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Betterment Review

(In full disclosure, the below referral links provide me a bonus ($10) but also provide you a larger $25 sign-up bonus. If you are not comfortable with that but want to sign up, feel free to navigate there on your own.)


At some point in your military career, hopefully sooner rather than later, you’ll want to begin saving and investing your money. Even as an E-1 or O-1, you should begin to start saving, whether it be through TSP or a Roth IRA, or both!


Let’s say though that you’re very aggressive about paying yourself first, and even after maxing out both your TSP Roth and your regular Roth IRA, you still have some leftover cash to invest, even if it’s only $25 per month. According to bankrate, the average CD (certificate of deposit) is 0.67%, and the average checking account, savings account, and money market account is even less. Remember that the time for an amount of money to double is 72 divided by the interest rate – so if we had $100 in a 0.67% account, it would take 107 years until it was $200. Hmmm, we want to do better than that. What other options do we have?


We could invest it directly in the stock market, into individual stocks or mutual funds. When I was young and single and had a little bit of extra time on my hands, I would spend it combing through investment websites and blogs, and utilize this strategy or the next attempting to out-invest professionals whose job it was to make money on the stock market. Buying individual stocks, for the non-professional stock picker, is fraught with risks, and is very difficult to do profitably; trust me, myself and many friends have lost a lot of money this way.


Mutual funds are groups of stocks together that you can purchase shares of; since you’re diversifying amongst many stocks, it should bring down the overall risk right? Actually mutual funds are no less risky than individual stocks, and because they are actively managed by professionals, cost quite a bit more to buy and hold on to. There are both load funds (funds with an initial purchase price, up to 5% of the money you invest), and no-load funds (no initial purchase price), but both types charge yearly prices, anywhere from 1% – 3% generally, based on which fund you buy. If you bought a an amazing mutual fund, one that beat the S&P 500 by 2% every year (which is a slim minority of funds), but it charged 2% per year, you’d be doing no better than just by investing in an ETF (exchange traded fund) that tracked the S&P 500 and charged far less.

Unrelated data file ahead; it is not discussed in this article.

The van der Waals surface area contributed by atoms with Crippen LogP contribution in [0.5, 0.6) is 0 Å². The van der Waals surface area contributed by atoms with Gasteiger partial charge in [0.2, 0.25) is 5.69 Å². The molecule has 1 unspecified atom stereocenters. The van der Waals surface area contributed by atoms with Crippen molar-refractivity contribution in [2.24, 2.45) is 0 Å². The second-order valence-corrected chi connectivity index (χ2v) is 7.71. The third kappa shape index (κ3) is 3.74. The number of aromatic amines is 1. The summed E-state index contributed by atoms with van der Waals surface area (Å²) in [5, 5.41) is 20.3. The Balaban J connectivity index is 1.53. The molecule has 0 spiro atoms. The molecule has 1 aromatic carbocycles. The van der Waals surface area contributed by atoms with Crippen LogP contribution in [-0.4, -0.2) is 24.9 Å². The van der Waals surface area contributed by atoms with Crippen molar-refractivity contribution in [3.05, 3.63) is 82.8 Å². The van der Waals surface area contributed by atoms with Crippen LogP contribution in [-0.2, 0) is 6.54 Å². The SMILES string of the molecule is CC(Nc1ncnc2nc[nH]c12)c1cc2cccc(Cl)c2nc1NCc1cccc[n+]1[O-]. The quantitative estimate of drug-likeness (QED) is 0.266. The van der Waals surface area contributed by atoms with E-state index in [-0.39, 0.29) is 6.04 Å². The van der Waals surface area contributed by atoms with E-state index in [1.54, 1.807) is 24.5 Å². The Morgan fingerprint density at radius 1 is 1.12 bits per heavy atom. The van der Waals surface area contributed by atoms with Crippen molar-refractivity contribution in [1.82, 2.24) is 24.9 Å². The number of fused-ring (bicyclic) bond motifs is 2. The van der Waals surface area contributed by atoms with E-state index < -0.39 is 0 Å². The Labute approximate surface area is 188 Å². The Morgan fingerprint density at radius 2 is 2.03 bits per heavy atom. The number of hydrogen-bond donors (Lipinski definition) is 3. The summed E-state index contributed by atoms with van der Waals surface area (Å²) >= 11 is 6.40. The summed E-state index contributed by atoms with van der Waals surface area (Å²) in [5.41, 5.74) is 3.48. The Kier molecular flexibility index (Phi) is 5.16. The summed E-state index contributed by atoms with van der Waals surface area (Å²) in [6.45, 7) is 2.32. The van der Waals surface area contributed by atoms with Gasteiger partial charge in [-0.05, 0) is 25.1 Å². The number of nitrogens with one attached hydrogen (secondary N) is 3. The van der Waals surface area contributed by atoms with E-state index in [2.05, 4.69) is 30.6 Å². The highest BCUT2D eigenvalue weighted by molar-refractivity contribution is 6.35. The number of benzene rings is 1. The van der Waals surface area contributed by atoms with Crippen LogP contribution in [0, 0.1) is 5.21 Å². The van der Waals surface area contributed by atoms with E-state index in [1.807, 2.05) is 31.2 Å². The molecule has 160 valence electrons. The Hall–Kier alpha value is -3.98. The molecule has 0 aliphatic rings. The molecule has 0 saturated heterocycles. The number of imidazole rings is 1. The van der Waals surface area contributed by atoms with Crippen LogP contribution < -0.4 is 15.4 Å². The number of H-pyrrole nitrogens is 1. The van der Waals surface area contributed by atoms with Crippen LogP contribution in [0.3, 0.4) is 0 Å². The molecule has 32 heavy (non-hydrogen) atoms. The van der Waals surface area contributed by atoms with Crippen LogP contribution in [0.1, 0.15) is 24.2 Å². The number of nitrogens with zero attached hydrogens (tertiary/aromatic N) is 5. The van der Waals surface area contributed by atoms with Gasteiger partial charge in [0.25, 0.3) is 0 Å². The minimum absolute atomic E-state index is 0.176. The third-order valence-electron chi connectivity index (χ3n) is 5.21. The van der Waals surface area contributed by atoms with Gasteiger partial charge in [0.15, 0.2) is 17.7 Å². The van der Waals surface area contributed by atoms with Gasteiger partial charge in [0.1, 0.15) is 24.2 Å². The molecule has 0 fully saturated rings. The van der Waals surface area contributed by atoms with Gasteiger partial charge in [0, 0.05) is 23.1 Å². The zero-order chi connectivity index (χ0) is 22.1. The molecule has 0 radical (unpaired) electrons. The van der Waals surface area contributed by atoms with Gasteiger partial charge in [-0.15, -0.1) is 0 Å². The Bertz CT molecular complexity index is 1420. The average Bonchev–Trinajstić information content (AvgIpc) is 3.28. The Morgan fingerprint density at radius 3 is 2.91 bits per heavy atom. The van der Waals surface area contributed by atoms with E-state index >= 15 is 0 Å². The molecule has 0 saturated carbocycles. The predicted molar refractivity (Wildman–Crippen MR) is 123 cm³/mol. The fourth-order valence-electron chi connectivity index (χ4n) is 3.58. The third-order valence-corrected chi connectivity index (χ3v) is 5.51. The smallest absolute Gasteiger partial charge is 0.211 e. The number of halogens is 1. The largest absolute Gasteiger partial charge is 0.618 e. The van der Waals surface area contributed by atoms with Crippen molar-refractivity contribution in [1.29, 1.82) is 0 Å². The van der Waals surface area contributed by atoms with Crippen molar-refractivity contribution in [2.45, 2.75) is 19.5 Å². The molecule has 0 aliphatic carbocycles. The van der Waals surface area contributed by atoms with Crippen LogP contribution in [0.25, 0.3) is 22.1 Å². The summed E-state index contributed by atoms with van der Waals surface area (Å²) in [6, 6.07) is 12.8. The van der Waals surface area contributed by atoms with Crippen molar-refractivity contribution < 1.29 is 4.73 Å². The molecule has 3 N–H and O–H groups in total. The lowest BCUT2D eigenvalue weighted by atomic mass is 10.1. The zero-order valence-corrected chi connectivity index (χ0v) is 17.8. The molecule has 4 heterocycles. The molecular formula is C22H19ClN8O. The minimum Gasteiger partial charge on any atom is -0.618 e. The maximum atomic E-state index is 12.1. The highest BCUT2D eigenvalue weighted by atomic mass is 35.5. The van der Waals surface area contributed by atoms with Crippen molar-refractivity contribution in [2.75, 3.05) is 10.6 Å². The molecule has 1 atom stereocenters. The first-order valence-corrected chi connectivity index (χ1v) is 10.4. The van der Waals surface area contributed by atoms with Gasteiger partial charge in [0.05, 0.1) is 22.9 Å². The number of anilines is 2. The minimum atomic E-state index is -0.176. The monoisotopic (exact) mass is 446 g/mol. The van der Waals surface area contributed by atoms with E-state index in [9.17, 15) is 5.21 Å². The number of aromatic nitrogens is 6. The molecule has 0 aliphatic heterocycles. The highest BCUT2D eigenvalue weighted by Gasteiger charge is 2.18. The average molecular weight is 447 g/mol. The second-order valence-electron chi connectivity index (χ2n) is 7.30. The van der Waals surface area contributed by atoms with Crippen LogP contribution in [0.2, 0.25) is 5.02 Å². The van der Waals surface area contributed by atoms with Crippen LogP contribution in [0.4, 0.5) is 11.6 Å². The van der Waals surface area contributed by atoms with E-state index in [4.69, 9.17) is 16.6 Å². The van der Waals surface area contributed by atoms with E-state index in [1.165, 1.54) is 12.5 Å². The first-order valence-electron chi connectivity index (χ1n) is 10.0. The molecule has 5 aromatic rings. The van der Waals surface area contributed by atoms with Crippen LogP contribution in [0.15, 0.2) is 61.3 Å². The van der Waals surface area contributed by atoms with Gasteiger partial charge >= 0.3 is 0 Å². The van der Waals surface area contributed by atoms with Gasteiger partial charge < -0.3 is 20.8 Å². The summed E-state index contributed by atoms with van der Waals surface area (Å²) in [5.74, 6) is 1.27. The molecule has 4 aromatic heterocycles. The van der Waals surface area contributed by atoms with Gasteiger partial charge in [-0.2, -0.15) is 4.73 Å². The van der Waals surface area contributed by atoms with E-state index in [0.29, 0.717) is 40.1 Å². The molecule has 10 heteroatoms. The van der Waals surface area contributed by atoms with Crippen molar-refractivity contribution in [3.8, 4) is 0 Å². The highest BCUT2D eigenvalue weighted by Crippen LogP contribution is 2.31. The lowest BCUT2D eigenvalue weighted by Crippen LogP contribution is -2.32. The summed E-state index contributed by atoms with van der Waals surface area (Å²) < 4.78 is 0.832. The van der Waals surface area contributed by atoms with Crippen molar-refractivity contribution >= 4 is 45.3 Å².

After doing much exhaustive research on where best to put my money, I had several criteria: it had to have good returns; it had to have a low cost; it had to be very liquid, ie easy to deposit and withdraw money; and it had to have a simple user interface. I finally found a place that meets all these criteria, it is called Betterment. It is a company that invests your money in 5-6 broad-based ETFs at a time, minimizing the risk by diversifying, while maximizing the return based on their computer model of what is a good value at the current time. It lets you pick your allocation of stocks to bonds, and lets you invest as little as $100 per month. One of the greatest things about it is it’s low cost structure; it offers 3 tiers of membership, with the highest cost structure only 0.35%! I’ve included the fee structure below:

The allotment of ETFs is as follows:

25% VTI: Vanguard Total Stock Market

25% IVE: iShares S&P 500 Value Index

25% VEA: Vanguard Europe Pacific (EAFE)

10% VWO: Vanguard Emerging Markets

8% IWS: iShares Russell Midcap Value Index

7% IWN: iShares Russell 2000 Value Index


The one obvious negative is the lack of choice in regard to funds. You basically set your allocation of stocks to bonds, which is also a basic risk allocation, and then it passively invests for you. If you like to take active part of your investing, this may not be the place for you.


You also could purchase this allocation by yourself, for a little bit less money, but when you use this service, it automatically reallocates your entire investment based on your risk parameters, and it doesn’t cost that much more than doing it yourself. For the convenience alone, I highly recommend this site for the average investor.


For a $25 bonus to your account, use this link if you plan on signing up.


{ 4 comments… add one }
  • Bob April 21, 2014, 10:15 am

    Vanguard or even most of Fidelity’s ETF fees are better.

  • buckka May 28, 2014, 9:35 am

    Katherine from Betterment here. Thanks for reviewing our product on Saverocity!

    Our portfolio is comprised of up to twelve asset classes, including bond ETFs. The full list of our investment can be found here: https://www.betterment.com/portfolio/

    We include bond ETFs that allow us to precisely manage the level of risk at every allocation, and improve risk-adjusted performance for the portfolio at higher risk levels.

    Thanks again for taking the time to write about Betterment.


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